Posts Tagged ‘Glenn Greenwald’

All Good Just A Week Ago

Sunday, March 24th, 2013

A remnant from the Rand Paul filibuster story. I’ve watched this video of Marco Rubio quoting Jay-Z and Wiz Khalifa on the floor of the Senate about ten times. It always leaves me with my mouth open. If you told me 7 years ago that the President of the United States would be a black guy named Hussein Obama and that the likely Republican front runner to succeed him would be quoting Jay-Z on the floor of the Senate, I would have rolled my eyes and said, “Come on man!” Just more evidence that The Times Are A Changin’.

Anyway, this video led to some mildly entertaining discussions with my conservative uncle. He pointed to Rubio’s comment that things would be much different if President Bush waffled when asked if he had the power to order drone attacks to assassinate US citizens within the United States and citing a Glenn Greenwald blog post calling out liberals for their embrace of Bush era policies, including (amazingly), the keeping of Gitmo opened. Good points all, but I reminded him that hypocrisy is a double edged sword. Both Rubio and Mitch McConnell lent support to Rand’s filibuster, but where have they been for all this time on the expansion of government powers to fight terrorism? #StandWithRand starts trending on twitter and these guys are newborn civil libertarians?  Can anyone imagine them joining a Democratic filibuster in protest of Bush Era executive overreach?

It was all good just a week ago.

Same with spending: where was brave deficit hawk Saint Paul of Wisconsin when the prescription drug bill was passed without any source of funding? Oh yeah, he provided one of the deciding votes.

cuz, it was all good just a week ago.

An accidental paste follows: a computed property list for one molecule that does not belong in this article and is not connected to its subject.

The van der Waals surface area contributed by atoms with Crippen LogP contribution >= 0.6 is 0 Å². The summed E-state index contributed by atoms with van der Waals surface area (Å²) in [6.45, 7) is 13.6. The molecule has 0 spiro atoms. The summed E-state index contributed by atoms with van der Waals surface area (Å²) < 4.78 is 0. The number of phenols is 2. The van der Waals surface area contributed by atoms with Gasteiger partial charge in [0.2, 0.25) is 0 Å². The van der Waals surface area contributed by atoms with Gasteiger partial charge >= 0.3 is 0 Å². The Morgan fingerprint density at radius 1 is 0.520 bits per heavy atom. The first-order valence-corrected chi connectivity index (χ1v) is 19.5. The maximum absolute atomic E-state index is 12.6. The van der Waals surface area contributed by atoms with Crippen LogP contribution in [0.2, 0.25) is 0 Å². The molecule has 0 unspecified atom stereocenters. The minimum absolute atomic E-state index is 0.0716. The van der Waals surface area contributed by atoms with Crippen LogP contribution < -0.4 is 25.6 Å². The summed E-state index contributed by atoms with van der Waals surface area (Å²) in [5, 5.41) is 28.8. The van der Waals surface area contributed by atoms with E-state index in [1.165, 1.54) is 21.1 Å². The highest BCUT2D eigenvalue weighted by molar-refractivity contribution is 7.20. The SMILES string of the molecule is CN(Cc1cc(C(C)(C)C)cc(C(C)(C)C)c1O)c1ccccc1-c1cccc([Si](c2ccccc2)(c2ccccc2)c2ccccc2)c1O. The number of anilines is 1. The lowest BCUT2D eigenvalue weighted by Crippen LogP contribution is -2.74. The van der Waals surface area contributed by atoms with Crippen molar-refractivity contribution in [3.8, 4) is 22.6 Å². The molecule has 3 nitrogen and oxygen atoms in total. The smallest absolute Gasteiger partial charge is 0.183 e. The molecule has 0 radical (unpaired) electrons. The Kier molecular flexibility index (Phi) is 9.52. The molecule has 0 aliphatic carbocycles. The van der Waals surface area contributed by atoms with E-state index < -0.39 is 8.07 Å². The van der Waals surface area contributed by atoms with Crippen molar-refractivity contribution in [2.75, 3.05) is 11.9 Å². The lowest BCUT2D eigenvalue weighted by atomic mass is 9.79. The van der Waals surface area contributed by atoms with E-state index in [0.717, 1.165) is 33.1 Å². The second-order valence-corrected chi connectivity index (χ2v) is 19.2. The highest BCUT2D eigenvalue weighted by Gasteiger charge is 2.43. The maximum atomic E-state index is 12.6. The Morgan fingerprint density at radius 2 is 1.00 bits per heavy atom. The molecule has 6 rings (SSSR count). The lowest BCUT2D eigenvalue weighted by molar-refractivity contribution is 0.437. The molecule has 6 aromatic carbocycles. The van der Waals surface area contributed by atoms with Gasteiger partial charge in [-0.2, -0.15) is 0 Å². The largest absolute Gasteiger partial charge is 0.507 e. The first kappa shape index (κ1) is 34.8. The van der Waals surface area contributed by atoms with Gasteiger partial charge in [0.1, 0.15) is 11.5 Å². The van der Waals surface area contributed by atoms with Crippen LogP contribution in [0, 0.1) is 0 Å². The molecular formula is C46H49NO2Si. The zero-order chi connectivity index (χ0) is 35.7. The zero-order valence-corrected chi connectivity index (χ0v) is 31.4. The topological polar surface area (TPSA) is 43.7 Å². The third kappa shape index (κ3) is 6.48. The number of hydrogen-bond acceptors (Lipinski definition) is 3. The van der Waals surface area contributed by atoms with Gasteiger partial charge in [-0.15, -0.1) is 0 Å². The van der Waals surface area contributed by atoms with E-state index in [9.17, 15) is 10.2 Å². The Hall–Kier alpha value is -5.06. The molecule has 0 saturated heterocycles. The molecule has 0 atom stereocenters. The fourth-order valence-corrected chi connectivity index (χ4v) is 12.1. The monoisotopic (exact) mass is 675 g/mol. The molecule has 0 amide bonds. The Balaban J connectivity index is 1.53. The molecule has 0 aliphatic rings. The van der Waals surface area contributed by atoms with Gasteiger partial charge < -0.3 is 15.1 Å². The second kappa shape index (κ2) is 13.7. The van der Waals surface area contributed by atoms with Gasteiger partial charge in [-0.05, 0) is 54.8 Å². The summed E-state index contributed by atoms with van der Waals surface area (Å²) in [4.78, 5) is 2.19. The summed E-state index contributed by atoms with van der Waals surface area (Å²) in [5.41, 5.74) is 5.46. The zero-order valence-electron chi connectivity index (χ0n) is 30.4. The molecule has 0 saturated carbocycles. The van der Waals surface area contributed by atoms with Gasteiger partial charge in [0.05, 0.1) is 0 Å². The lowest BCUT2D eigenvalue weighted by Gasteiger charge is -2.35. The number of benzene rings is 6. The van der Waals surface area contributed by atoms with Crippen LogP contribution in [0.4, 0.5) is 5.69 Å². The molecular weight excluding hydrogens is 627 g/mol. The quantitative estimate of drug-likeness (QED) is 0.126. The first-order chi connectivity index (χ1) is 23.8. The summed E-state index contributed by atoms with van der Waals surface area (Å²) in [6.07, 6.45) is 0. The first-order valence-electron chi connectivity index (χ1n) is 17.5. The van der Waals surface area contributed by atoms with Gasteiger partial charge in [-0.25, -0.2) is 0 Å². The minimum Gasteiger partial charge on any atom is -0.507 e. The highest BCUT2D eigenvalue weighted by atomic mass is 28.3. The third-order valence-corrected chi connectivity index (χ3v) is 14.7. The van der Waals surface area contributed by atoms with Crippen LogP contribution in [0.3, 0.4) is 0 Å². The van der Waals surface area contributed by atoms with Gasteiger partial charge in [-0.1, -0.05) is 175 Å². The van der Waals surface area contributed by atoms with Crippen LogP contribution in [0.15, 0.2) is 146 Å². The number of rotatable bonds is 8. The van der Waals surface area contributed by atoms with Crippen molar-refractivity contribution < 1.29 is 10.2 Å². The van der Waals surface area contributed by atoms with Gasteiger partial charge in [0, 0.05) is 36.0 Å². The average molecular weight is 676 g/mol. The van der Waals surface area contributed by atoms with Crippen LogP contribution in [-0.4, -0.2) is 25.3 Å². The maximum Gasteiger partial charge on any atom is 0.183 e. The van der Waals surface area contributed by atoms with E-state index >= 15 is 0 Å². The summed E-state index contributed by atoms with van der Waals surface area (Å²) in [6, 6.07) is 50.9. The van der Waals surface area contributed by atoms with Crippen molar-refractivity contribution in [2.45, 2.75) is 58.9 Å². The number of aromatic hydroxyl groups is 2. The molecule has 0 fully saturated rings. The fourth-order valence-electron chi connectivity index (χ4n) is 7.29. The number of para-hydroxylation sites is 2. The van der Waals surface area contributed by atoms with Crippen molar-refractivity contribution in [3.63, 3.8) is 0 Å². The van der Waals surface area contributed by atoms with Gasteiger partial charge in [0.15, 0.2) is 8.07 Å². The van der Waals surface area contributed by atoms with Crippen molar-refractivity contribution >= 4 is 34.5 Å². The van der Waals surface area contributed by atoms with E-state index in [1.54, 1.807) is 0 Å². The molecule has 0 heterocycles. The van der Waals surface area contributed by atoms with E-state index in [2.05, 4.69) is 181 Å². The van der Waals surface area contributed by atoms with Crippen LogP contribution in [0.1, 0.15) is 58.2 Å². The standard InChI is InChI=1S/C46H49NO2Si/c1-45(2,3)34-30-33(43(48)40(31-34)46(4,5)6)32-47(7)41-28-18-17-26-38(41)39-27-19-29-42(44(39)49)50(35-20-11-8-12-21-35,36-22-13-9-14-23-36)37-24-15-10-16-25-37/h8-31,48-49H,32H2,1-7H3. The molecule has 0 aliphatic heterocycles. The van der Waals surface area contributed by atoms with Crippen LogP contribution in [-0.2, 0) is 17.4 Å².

How about the Tea Party? Where were they when the Bush Administration went on their 8 year spending binge? Nowhere to be found. The didn’t even exist until America hired a (black) Chicago Democrat to clean up GW’s mess.

and it was all good just a week ago.

and how about the most blatant example of Republican hypocrisy over the last 4 years: Benghazi. Iraq War: over a hundreds thousand people died as a result of Bush’s bad decision and the lies he told to sell it. Meh… Benghazi: 4 people die and the president shades the truth for a couple weeks. National Outrage!!

cuz it was all good just a week ago.

And since we’re talking about the intersection of politics, hypocrisy and Hip Hop, how can it be that it’s okay for Marco Rubio to quote a song by Jay-Z and Too $hort, on the floor of the Senate, but when Common get’s an invite to the White House, it’s a national emergency on Fox News. Someone on the staff of The Daily Caller might want to do a google search for “Too Short Nancy Reagan” I mean…

It was all good just a week ago…

What to Expect from Lawrence O’ Donnell

Monday, January 24th, 2011

As noted below, Keith Olbermann is out at MSNBC and his time slot will now be taken by Lawrence O’ Donnell.

Here’s an interesting clip which gives you an idea about how he might be as a host.

In this discussion with Glenn Greenwald from Salon.com, O’Donnell proclaims that he is “a socialist” but that he brings practical experience to every political issue and understands that the only way for liberals to exercise any power in the system we have is to get votes from the broad middle. It’s an interesting dichotomy for the Democrats (as well as for Republicans): on the one hand, you need the moderates to maintain power, but on the other, needing someone like Lieberman or Ben Nelson inherently indicates that the policy is going to be significantly watered down once it’s passed.

More on this idea later, but the point I was making here is to illustrate the combination of left wing politics and pragmatic knowledge of how the system works that O’ Donnell will bring to the table.

The Crumbling Empire

Sunday, August 15th, 2010

I had a few minutes at home today in the middle of the day and flipped on the TV.  The HBO documentary that I’ve been trying to avoid was on. 12th and Delaware  is about an abortion clinic in Fort Pierce, Florida and the Christian group across the street that accosts the women coming out of the clinic and tries to convince them not to have abortions.

When I turned it on, a black girl was sitting in her apartment looking out the window talking about how she didn’t want to be pregnant. She had tried to drink vinegar,  huff solvents and “move heavy things,” but since she was told that she could die or become infertile from an abortion, she had decided to keep her baby.